E-Scribe : a programmer’s blog

About Me

PBX I'm Paul Bissex. I build web applications using open source software, especially Django. Started my career doing graphic design for newspapers and magazines in the '90s. Then wrote tech commentary and reviews for Wired, Salon, Chicago Tribune, and others you never heard of. Then I built operations software at a photography school. Then I helped big media serve 40 million pages a day. Then I worked on a translation services API doing millions of dollars of business. Now I'm building the core platform of a global startup accelerator. Feel free to email me.

Book

I co-wrote "Python Web Development with Django". It was the first book to cover the long-awaited Django 1.0. Published by Addison-Wesley and still in print!

Colophon

Built using Django, served with gunicorn and nginx. The database is SQLite. Hosted on a FreeBSD VPS at Johncompanies.com. Comment-spam protection by Akismet.

Pile o'Tags

Stuff I Use

bitbucket, Django, Emacs, FreeBSD, Git, jQuery, LaunchBar, Markdown, Mercurial, OS X, Python, Review Board, S3, SQLite, Sublime Text, Ubuntu Linux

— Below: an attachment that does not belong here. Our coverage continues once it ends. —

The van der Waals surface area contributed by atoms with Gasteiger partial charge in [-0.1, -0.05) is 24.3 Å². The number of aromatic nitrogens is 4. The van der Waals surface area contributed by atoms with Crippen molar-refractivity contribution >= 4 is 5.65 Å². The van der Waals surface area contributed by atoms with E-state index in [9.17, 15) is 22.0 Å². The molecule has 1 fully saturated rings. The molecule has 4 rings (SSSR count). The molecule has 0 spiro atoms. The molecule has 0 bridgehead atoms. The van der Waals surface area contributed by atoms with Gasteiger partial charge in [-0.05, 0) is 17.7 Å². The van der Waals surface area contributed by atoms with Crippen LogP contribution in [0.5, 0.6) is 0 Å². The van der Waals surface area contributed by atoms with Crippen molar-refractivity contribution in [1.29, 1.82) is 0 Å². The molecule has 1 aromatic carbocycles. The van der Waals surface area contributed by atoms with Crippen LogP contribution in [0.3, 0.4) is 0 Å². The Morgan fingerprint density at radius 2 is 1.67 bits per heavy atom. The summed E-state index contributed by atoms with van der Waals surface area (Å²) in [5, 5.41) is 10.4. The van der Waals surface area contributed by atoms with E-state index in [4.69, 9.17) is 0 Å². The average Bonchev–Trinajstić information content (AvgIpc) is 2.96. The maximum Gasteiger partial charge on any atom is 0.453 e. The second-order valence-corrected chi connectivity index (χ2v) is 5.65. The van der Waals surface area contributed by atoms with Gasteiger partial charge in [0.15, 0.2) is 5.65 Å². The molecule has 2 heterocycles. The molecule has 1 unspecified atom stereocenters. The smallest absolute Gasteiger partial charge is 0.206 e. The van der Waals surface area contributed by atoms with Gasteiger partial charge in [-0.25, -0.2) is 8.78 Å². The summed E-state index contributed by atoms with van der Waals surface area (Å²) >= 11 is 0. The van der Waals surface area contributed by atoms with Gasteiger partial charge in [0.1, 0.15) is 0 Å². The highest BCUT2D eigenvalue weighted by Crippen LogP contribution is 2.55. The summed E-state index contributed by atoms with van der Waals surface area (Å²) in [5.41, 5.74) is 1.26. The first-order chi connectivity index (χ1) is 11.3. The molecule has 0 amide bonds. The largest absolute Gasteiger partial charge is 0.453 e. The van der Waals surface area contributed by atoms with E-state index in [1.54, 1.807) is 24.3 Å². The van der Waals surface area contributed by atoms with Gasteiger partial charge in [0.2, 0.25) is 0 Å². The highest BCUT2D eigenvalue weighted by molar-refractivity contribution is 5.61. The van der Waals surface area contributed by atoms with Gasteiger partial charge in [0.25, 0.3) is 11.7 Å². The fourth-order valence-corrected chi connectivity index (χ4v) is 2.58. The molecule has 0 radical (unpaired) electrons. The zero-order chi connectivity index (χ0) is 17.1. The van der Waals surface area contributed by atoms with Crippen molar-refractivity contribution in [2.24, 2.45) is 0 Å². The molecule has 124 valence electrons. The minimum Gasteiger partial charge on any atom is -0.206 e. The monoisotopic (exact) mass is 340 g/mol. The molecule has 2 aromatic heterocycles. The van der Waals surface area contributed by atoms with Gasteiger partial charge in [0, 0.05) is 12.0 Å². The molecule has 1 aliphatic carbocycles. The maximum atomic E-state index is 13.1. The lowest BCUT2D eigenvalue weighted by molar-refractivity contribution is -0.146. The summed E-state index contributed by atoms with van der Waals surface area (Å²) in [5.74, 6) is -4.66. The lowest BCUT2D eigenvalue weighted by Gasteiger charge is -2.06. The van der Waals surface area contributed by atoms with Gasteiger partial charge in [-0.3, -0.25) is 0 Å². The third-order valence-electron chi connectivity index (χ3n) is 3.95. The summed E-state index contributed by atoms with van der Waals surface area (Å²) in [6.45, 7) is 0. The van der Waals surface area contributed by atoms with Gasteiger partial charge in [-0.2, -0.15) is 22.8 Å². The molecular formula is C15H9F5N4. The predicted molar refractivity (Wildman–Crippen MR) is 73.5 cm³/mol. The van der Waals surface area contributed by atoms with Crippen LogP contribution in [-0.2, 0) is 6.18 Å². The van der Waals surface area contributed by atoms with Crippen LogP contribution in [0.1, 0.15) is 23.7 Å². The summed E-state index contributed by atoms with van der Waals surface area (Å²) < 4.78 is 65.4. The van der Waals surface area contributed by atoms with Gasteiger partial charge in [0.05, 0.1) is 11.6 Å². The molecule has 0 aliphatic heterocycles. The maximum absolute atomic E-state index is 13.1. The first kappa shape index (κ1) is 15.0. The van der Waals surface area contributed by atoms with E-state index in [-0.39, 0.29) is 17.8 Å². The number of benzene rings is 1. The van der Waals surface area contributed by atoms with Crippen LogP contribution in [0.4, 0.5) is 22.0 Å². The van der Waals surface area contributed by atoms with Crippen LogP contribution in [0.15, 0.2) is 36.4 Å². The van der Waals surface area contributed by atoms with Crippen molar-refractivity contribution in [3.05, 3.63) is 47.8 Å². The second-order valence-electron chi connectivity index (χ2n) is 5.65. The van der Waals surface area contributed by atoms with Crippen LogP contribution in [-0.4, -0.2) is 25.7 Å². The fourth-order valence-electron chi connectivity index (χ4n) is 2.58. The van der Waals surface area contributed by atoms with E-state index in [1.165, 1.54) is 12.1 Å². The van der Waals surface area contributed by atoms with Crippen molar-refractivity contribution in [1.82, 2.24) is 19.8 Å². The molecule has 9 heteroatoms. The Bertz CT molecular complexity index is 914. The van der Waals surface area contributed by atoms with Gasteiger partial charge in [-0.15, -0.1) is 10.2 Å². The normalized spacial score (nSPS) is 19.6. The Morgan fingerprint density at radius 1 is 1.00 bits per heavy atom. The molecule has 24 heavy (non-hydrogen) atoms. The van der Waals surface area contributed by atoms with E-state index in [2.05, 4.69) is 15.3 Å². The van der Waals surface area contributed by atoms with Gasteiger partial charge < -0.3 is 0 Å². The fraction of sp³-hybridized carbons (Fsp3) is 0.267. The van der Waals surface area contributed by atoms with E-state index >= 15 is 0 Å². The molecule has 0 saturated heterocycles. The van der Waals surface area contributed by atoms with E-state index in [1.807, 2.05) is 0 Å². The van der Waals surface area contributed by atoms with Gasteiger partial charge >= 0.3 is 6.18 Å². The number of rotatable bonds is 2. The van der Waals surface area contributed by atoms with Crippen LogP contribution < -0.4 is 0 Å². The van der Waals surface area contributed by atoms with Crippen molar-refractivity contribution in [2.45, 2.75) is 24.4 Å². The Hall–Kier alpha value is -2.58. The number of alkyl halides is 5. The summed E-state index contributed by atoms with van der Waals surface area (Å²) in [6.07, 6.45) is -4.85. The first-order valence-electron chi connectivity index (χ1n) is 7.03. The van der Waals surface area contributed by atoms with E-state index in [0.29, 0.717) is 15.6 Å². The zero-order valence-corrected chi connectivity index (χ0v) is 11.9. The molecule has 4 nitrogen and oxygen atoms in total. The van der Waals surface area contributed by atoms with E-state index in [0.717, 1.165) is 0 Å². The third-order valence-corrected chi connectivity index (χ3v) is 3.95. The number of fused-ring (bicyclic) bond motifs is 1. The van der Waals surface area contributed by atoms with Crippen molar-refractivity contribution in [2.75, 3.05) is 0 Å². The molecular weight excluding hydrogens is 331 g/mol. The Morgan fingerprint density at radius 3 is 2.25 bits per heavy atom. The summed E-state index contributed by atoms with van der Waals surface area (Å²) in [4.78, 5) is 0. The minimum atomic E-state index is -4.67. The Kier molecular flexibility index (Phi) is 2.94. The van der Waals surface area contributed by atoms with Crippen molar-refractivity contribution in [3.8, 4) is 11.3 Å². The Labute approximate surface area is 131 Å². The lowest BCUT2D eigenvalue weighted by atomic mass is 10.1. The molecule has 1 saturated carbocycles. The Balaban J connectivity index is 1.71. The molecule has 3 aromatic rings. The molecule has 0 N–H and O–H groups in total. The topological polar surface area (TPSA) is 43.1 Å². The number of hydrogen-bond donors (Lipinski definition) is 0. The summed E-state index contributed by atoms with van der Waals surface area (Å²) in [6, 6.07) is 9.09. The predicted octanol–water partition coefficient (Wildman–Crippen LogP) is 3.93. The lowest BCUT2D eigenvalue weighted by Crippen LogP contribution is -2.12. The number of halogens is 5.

Spam Report

At least 236428 pieces of comment spam killed since 2008, mostly via Akismet.

Why the python.org redesign is good

I just posted this mini-rant over at reddit.com in response to implications that Python is somehow selling out by getting a more business-friendly makeover.

Here's the thing about the new site being "too corporate" or whatever.

Python is not a band with a MySpace profile and an awesome debut album. It's a programming language. Programming languages live if they're used, and more or less die if they're not used. Enthusiasts, e.g. reddit users, will find what's cool regardless. Corporations, on the other hand, need to be marketed to. If you love Python, you should love the idea of it putting on a little bit of professional dress -- because that ultimately means you are more likely to actually get paid to program in Python down the road.

Maybe one of the reasons you like Python is because it's kind of like the Rebel base on jungle moon Yavin 4 staging a daring attack on the big bad Static Empire. There's certainly part of me that feels that way. As Python becomes more mainstream you are going to feel some pain. That doesn't mean that the growth is wrong; it means that you are devoted to being alternative. Not necessarily a bad thing.

Did you get into Python because of how the old website looked? Of course not. You didn't really care. Because you're a programmer. The language was cool and that drew you in. Maybe the friendly community helped. If this matches your experience, and you didn't really care about how the old site looked, then I recommend not caring about how the new site looks either.

End rant.

Tuesday, March 7th, 2006
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